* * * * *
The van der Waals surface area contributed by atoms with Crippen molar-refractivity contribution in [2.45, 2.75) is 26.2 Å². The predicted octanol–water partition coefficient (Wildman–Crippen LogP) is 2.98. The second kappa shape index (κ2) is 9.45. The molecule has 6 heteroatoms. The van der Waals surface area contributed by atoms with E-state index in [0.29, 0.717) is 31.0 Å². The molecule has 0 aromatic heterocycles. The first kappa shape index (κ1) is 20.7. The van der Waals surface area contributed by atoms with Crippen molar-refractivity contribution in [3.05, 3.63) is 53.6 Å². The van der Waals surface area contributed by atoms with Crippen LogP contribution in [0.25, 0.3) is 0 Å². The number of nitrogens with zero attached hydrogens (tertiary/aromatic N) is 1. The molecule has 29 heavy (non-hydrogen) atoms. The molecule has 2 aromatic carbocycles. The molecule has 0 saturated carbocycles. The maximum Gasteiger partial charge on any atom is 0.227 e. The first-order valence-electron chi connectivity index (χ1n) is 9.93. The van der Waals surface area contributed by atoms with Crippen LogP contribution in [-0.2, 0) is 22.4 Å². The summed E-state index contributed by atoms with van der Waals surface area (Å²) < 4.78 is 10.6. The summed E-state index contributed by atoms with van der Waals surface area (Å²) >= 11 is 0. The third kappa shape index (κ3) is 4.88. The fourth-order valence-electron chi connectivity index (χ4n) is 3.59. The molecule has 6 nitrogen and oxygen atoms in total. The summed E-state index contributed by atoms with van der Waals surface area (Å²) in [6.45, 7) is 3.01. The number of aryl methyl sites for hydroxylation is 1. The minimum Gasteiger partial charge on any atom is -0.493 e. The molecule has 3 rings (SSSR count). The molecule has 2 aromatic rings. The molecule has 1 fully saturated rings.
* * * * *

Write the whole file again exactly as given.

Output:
The van der Waals surface area contributed by atoms with Crippen molar-refractivity contribution in [2.45, 2.75) is 26.2 Å². The predicted octanol–water partition coefficient (Wildman–Crippen LogP) is 2.98. The second kappa shape index (κ2) is 9.45. The molecule has 6 heteroatoms. The van der Waals surface area contributed by atoms with E-state index in [0.29, 0.717) is 31.0 Å². The molecule has 0 aromatic heterocycles. The first kappa shape index (κ1) is 20.7. The van der Waals surface area contributed by atoms with Crippen molar-refractivity contribution in [3.05, 3.63) is 53.6 Å². The van der Waals surface area contributed by atoms with Crippen LogP contribution in [0.25, 0.3) is 0 Å². The number of nitrogens with zero attached hydrogens (tertiary/aromatic N) is 1. The molecule has 29 heavy (non-hydrogen) atoms. The molecule has 2 aromatic carbocycles. The molecule has 0 saturated carbocycles. The maximum Gasteiger partial charge on any atom is 0.227 e. The first-order valence-electron chi connectivity index (χ1n) is 9.93. The van der Waals surface area contributed by atoms with Crippen LogP contribution in [-0.2, 0) is 22.4 Å². The summed E-state index contributed by atoms with van der Waals surface area (Å²) < 4.78 is 10.6. The summed E-state index contributed by atoms with van der Waals surface area (Å²) >= 11 is 0. The third kappa shape index (κ3) is 4.88. The fourth-order valence-electron chi connectivity index (χ4n) is 3.59. The molecule has 6 nitrogen and oxygen atoms in total. The summed E-state index contributed by atoms with van der Waals surface area (Å²) in [6.45, 7) is 3.01. The number of aryl methyl sites for hydroxylation is 1. The minimum Gasteiger partial charge on any atom is -0.493 e. The molecule has 3 rings (SSSR count). The molecule has 2 aromatic rings. The molecule has 1 fully saturated rings.